Saturday, October 29, 2011

Review of Chaud Cafe

Chaud Cafe at One Woodbrook Place in Port of Spain, Trinidad.

To my mind, Khalid Mohammed is the best chef in Trinidad.  With his interesting fusion of Caribbean and European foods, he packed in the customers when he was head chef at Batimamselle restaurant, disproving the notion that no restaurant in St Anns can succeed.  With his ultra luxurious, Chaud, at the top of Dundonald Street, he broke a vicious blight cycle on a building in which every business that has made its home had failed.  Chaud is incredibly successful, and despite its prohibitive prices, it always seems to be full or nearly there.

Mohammed has been growing his sophisticated food empire, and now in addition to Chaud, there's Chaud Creole and Chaud Cafe - the latter of which I went to for the first time tonight.  I went with my high school friend, Radha.  We've not seen each other in over a year, and I decided the event was special enough to warrant a trip to the cafe, which, could have been very expensive.

My partner doesn't like going to restaurants with me anymore.  I'm super critical, and I know this.  I look at the service, at the food at the prices.  But it's the price you pay for being a good cook.  When you can make delicious food yourself, it can often be frustrating and disappointing to go out to a restaurant and pay good money for a meal you could have made better.  But I have always relished the rare opportunities for going to Khalid's restaurants, as the food is always delicious and often adventurous.  The service is good but borders a bit on the maniacal as uber efficient waiters whisk your plates away too soon and top up the water in your glass before you've had a chance to ask for anything.  That said, it's a refreshing change from what often prevails in restaurants here where one is ignored.  Anyhoo!  I'm rambling.

Chaud Cafe is nicely designed, and has a large external dining area which I appreciated.  The service is not as efficient as it is at Chaud, but actually, given the afore-mentioned gestapo-type service at Chaud, it's nice to be in a place that in its decor, food and service is a bit more laid back.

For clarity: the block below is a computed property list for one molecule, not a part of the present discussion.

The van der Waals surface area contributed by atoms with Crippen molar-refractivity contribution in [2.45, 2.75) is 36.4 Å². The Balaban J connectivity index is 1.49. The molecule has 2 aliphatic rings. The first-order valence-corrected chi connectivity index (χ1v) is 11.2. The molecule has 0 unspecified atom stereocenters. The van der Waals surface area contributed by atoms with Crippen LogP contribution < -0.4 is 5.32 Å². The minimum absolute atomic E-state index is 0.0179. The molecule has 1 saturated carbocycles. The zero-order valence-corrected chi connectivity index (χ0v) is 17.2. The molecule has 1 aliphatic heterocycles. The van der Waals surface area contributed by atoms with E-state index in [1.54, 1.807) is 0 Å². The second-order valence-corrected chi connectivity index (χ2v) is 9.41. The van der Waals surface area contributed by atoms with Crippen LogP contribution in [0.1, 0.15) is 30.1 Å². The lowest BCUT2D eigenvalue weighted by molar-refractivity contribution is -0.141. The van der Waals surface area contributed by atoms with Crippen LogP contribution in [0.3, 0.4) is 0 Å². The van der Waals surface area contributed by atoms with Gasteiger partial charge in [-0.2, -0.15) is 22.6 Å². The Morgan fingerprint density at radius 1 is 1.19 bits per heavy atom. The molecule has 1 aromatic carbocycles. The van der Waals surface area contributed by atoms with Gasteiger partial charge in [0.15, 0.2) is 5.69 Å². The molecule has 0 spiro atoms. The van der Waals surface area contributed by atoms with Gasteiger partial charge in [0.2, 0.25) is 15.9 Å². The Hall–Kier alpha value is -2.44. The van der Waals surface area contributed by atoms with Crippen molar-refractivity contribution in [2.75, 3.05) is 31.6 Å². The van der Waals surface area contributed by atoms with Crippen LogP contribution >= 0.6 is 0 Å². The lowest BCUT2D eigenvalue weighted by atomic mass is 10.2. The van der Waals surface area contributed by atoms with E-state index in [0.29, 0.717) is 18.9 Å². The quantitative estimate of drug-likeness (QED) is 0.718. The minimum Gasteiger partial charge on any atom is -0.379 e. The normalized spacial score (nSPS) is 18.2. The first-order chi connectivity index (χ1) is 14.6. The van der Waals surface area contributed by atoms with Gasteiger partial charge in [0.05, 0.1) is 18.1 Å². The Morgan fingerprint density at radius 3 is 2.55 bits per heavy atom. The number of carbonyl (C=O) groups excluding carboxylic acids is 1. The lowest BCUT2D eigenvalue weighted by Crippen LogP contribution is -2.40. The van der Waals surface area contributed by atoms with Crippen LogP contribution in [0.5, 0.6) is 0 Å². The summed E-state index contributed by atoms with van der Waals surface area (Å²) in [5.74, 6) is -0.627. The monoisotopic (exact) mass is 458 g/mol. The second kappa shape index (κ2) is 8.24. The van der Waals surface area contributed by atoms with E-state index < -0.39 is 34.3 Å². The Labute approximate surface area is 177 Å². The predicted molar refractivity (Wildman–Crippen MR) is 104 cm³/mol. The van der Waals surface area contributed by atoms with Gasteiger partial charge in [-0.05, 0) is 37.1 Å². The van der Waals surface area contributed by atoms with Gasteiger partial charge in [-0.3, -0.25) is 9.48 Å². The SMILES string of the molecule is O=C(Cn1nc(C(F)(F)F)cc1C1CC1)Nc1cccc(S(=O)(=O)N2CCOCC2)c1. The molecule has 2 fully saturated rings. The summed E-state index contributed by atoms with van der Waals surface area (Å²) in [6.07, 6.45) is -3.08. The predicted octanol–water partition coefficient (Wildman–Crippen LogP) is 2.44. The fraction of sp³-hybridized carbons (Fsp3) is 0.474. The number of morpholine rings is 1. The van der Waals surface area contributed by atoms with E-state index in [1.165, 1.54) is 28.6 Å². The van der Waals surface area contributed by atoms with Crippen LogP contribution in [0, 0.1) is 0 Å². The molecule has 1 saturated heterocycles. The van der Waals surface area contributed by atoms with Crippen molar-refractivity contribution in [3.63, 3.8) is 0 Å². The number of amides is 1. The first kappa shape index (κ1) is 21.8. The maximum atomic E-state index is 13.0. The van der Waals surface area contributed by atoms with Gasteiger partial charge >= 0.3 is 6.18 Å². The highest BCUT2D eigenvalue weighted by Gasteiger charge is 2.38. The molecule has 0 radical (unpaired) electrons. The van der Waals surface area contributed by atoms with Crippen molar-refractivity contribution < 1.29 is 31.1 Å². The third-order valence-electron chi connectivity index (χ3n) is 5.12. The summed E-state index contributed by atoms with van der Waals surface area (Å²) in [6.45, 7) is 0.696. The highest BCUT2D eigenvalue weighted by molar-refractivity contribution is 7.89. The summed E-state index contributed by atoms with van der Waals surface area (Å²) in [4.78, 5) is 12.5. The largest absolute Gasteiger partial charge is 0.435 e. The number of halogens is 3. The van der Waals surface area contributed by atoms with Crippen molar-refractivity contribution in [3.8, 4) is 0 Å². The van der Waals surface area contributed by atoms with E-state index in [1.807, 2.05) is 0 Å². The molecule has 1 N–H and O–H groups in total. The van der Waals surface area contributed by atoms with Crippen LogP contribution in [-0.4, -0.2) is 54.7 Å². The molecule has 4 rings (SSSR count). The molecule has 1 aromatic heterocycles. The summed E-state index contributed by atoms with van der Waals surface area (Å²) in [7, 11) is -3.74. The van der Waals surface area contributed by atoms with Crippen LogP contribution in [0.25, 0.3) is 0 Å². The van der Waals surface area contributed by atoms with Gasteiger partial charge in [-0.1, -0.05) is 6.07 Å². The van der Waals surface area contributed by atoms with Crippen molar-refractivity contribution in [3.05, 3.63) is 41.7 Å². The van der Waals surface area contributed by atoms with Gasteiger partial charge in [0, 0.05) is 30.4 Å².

Onto the food.  I found the menu overly pretentious.  Why would you, in Trinidad, write "garbanzo beans" on the menu, when EVERYONE says channa?  Even if you're concerned that your ex-pat clientele might not know what channa is, this can easily be clarified by some brackets.  And then, why would you call a banana fritter a beignet?  Again, not necessary.  I don't think calling a fritter a beignet makes it any more interesting, especially when what you end up with is a fritter.

I ordered toast with mushrooms and spinach, Radha ordered chicken liver pate and the two of us shared an order of fried squid.  All of these, by the way, came under their 'small plates' section, and cost between $40 - $80 each.  We ordered exactly the right amount of food.  The portions weren't massive but were ample, and given the prices at Chaud, I was happily surprised by the cost of things.

I'm not a fan of soggy bread.  I struggle with trifles and can only just about manage tiramisu.  So I was a bit disheartened by the utterly soggy slice of bread that arrived in front of me.  That said, the mushrooms and spinach were completely delicious, and I was able to forget about the bread.  Radha's pate was velvety and smooth, with a sweet red onion relish that I enjoyed.  I would have liked it if there had been some slices of fresh tomato on the plate, as I love that combination.  The squid was good but unremarkable.

In terms of dessert, my beignets were ever so slightly burnt and quite lack-lustre.  Radha had a chocolate and coffee mousse which was creamy, light, airy and thoroughly yummy!

All in all, I enjoyed the Chaud Cafe experience, and I'd suggest it to anyone.  I'd also happily go back there again.

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